I have some wonderful friends that remind me of these flowers. Right now the garden they are in is not one they chose. They have an adult daughter who recently became paralyzed from the waist down and has been having radiation treatments to treat a tumor on her spine. Their days are filled with waiting, meeting with doctors, and traveling between work and home and hospital. They spend as much time as possible with their daughter, taking care of her and emotional needs, trying to cheer her up and looking together with her for hope.
As the odds stack up, it seems like they are drawing all the hope they can through a crack in the concrete. But their faith runs deep, not just wide. Along with their pain right now they still smile and laugh–often through tears. And we hope and cry with them, because we are in this garden together.
By bvriesem | Published July 9, 2011
In order to grow, you first need to grasp tightly to what you know. Then by hard work, faith, and determination, pull your self up beyond that safe point of knowing. There is risk in growing, but only through growth can you yield fruit.
By bvriesem | Published May 30, 2011
There is something about old barns and sheds that repeatedly draw my eye. It may be how they root us to our past, or maybe the attraction of living in simpler times. I’ve always loved the look of faded barn red paint. On our country road is a old red farmhouse with a small red shed nearby.
The farmhouse and shed were already abandoned when we built our home on this road over 25 years ago. A farmer up the road rented the adjacent land for planting corn. He always planted a few rows of sweet corn along the road on this property for all the neighbors. We got to know this farmer well– Don and Mary Shores. They taught us a lot about growing vegetables, raising and butchering chickens, and about the neighborhood. But we never did learn anything about this old farmhouse.
About 7 years ago I took my oldest son’s High School senior portrait with the faded red wood as a background. Two years ago I noticed how the shed was losing it’s battle with gravity and so I took some close up abstract shot of various parts of the shed.
While photographing this shed I could not help but wonder about its story. When was it built? Who built it? Did they have any power tools at that time? What was its purpose–animals, machines, garden tools? Was it owned by a young family or old couple? Did they farm the land themselves? What was life like back then? How many owners did it have over the years? When was the house and shed abandoned?
This past March we had some pretty nasty wind storms, and the shed could no longer fight the pull of gravity. It’s just an old shed and abandoned farm house… but it feels a bit like an old friend is gone. The pile of rubble remains, but the spirit of the place is gone.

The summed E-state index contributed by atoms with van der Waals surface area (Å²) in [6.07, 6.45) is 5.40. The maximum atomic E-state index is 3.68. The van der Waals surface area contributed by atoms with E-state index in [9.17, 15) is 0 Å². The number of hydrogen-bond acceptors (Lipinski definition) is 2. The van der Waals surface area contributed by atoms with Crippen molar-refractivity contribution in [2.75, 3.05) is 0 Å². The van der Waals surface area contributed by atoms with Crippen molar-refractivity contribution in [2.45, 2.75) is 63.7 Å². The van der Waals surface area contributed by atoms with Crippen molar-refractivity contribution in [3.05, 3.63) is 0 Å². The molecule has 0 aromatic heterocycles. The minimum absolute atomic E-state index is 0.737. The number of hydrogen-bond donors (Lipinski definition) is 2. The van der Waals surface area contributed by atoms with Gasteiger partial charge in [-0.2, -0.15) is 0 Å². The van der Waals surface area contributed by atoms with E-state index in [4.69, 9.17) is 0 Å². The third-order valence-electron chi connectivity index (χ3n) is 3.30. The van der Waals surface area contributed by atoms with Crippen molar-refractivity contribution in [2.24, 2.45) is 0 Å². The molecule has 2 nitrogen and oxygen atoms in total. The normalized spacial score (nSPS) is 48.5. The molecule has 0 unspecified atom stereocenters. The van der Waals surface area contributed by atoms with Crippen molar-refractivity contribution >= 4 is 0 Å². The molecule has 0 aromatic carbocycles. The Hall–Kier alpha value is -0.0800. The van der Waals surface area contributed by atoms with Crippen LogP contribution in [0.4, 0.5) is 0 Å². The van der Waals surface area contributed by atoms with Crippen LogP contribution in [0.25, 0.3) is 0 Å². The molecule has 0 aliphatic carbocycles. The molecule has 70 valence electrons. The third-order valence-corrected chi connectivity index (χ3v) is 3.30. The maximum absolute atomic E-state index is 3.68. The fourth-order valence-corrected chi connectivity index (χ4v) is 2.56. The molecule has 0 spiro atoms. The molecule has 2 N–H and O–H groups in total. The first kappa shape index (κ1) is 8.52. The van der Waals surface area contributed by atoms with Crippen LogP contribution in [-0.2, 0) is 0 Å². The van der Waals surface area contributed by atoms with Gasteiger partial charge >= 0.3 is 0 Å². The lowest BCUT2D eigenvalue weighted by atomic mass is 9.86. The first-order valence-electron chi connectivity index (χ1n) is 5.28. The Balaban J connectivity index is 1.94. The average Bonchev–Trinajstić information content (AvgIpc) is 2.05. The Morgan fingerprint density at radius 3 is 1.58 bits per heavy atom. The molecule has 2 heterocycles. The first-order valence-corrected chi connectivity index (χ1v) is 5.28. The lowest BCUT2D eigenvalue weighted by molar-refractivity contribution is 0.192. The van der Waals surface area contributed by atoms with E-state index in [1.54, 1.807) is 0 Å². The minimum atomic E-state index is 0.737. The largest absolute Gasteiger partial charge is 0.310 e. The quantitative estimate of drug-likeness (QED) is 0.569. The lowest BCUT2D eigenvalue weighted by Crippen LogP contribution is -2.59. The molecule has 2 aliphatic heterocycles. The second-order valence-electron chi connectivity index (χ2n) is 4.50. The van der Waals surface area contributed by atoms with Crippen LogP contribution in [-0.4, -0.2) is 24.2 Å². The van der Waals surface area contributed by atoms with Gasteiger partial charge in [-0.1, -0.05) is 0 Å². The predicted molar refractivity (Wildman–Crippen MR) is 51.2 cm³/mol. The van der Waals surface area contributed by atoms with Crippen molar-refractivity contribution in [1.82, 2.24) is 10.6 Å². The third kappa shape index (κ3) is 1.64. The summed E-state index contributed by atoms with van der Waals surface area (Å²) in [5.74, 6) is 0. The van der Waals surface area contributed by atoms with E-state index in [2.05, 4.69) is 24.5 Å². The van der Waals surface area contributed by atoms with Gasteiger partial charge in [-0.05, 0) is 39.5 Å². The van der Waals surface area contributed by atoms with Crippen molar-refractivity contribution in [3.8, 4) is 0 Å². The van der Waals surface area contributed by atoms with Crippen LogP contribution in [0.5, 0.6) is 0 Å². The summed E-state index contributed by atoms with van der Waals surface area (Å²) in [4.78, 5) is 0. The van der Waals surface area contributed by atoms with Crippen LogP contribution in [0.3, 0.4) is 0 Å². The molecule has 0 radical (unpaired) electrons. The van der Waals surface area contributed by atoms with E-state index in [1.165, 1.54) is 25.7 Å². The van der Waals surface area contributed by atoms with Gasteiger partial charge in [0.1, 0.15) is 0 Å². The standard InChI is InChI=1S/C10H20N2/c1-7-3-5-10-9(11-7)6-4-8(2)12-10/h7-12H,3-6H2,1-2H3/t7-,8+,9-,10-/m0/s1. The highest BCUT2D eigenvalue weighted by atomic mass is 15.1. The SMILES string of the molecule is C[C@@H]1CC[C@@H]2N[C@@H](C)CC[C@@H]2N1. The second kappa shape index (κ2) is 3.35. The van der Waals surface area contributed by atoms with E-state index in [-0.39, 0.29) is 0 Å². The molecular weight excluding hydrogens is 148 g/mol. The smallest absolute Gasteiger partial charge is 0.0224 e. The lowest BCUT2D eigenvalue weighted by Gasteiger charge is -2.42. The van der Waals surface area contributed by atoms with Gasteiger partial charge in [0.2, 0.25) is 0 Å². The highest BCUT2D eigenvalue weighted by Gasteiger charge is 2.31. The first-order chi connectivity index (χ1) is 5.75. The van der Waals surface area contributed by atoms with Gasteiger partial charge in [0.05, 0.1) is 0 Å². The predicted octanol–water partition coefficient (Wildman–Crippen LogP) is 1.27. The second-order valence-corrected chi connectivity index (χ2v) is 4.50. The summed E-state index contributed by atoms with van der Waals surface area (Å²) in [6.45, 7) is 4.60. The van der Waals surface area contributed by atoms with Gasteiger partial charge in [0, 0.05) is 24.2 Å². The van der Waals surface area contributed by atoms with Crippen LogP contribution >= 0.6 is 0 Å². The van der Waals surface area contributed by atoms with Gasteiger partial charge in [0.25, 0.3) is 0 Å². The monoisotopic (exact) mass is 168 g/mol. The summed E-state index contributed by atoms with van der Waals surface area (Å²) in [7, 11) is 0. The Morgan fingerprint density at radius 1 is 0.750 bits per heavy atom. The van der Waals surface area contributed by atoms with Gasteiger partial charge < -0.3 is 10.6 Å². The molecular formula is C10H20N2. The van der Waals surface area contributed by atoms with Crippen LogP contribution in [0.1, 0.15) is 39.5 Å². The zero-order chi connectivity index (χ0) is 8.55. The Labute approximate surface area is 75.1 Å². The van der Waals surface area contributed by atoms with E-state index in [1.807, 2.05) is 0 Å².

Looking back I am glad I took images along the way. These images help tell the story and give color, shape and context that words simply cannot. When words fail me–and more and more they do–the camera lens helps me articulate what it is I want to share.
By bvriesem | Published April 20, 2011
Maundy Thursday. Holy Thursday. Covenant Thursday. Thursday of Mysteries. It is the Thursday before Easter that Christians remember the Last Supper.
Jesus prepared a sparse room for a plain meal with His disciples. He broke bread and shared it with them saying “This is my body, which is for you; do this in remembrance of me.”
Can you imagine your host saying something like this to you after giving you food to eat? This teacher you have been following so faithfully? He has said many strange things the past three years, but certainly this tops them all! How unsettling. How….. sad.
Then He passes around a wine goblet and said “Take and drink. This cup is the new covenant in my blood; do this, whenever you drink it, in remembrance of me.” It must hit them by now. In “remembrance” of Him? Is he going somewhere? Body and blood? No doubt the mood was somber. Surely the disciples were somewhat shaken and confused. I would have been.
But then imagine what Jesus knew at that time. What emotions were going through Him as he broke the bread and as he poured the wine?
I took the photo above of a crown of thorns plant reflected in a communion chalice. I wanted to imagine what Jesus saw when he looked into the cup. Suffering. Pain. Sharp needles from the crown of thorns. Under the surface, blood and sacrifice. A price to pay. A price I will not have to pay.
After this photo hung in on our church wall for a couple weeks, someone pointed out that it was near how I placed a cross in the center of the reflection. I never saw it until then. It is a reflection from the translucent ceiling in our church sanctuary. Amazing.
This Easter holiday, look into the cup of blessing. What do you see?
“My blood shed for you”
Grand Rapids, Michigan
Church of the Servant scenes series
Chalice by Mary Doezema & paten by Don Doezema